Myers blames PZ Cussons’ complexity. The attention of the businesses was distracted by internal multi-year projects to “mirror the global/local matrix often found in much larger multinationals”.

Actually, PZ Cussons is not a multinational. Myers describes it as a “multi-local”. 90% of revenue comes from just four markets: The UK, Nigeria, Australia and New Zealand, and Indonesia. Brands typically generate the bulk of their revenue in only one or two of those markets.

PZ Cussons’ sprawl meant costs were too high and its diminishing funds for investment were spread too thinly. The company relied on price promotions to sell more products at the expense of profitability. Talented people left the business.

Myers’ diagnosis is that the company has lost sight of its outward focus: the consumer and how we shop.

Consumers are changing. These days we are as likely, perhaps more so, to consume marketing and buy brands online.

Guiding policy: Building brands for life. Today and for future generations

There is a non-risqué double entendre in Cussons’ guiding policy: “Building brands for life. Today and for future generations”. Brands for life means PZ Cussons is building brands for the long-term, and brands that will improve consumers’ lives. “Today” is shoe-horned in to recognise its “bias for action”.

To my mind it is a vague policy, an aspiration, and almost any action could come out of it.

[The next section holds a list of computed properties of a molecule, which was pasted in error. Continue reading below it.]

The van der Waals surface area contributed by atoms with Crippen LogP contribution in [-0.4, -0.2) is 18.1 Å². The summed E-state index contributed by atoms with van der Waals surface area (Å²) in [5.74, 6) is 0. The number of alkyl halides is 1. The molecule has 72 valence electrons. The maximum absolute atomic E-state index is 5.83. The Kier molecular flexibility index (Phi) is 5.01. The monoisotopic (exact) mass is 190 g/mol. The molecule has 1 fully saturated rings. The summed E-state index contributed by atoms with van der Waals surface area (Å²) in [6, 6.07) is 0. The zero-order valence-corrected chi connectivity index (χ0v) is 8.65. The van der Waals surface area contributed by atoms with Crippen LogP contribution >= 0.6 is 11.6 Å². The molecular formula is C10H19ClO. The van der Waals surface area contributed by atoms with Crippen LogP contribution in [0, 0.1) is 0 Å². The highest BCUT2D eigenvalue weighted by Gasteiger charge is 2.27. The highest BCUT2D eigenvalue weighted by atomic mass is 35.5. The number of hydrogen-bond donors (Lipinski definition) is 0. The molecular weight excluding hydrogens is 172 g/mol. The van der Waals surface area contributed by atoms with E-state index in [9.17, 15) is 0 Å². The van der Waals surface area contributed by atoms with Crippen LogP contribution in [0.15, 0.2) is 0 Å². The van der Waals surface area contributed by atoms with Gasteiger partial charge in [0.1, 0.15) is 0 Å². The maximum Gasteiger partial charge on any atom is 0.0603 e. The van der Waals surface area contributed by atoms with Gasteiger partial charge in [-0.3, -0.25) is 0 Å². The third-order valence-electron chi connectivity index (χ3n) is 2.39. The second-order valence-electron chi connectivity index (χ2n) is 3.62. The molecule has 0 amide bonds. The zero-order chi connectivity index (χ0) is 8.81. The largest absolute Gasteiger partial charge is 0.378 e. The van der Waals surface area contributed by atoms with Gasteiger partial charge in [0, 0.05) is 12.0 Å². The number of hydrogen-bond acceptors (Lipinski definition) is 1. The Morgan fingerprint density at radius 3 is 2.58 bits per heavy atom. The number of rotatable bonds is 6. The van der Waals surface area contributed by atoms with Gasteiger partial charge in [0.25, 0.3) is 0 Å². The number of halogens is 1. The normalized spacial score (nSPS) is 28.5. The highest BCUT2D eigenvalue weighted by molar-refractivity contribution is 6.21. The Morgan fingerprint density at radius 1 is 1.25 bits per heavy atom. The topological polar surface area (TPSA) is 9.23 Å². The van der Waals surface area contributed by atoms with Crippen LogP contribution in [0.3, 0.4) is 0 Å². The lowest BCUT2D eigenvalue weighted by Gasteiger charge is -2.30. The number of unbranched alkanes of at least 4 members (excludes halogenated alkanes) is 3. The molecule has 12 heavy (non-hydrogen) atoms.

Actions

Focus on Must Win brands

The company is sharpening its focus on its “Must Win” hygiene, baby and beauty brands. Previously it devoted disproportionate attention to 14 Focus brands responsible for 75% of sales. Now it will pour resources into eight “Must Win Brands”, responsible for 50% of sales but 66% of gross profit.

These are leading brands in its four priority multi-local markets, plus St Tropez, a leading fake tan product in the USA:

  • Carex (UK)
  • Cussons Baby (Nigeria and Indonesia)
  • Joy (Nigeria)
  • Morning Fresh (Australia)
  • Premier (Nigeria)
  • St Tropez (USA)
  • Sanctuary Spa (UK)
  • Original Source (UK)

In 2021, PZ Cussons plans to spend 75% of its marketing budget in Must Win brands, whereas in 2020 it invested 66% of the budget on the 14 Focus brands.

It is starving the tail to feed the head. Big names, like Imperial Leather and Rafferty’s Garden, join a second division of portfolio brands, which will get less investment.

The company will run the portfolio brands for cash to reinvest in Must Win brands or absorb manufacturing and distribution costs. Over time it may decide to elevate some of them to Must Win brands and sell others off.

Growth wheel

The company will apply what it describes as a replicable Growth Wheel to the Must Win Brands. The wheel has four elements: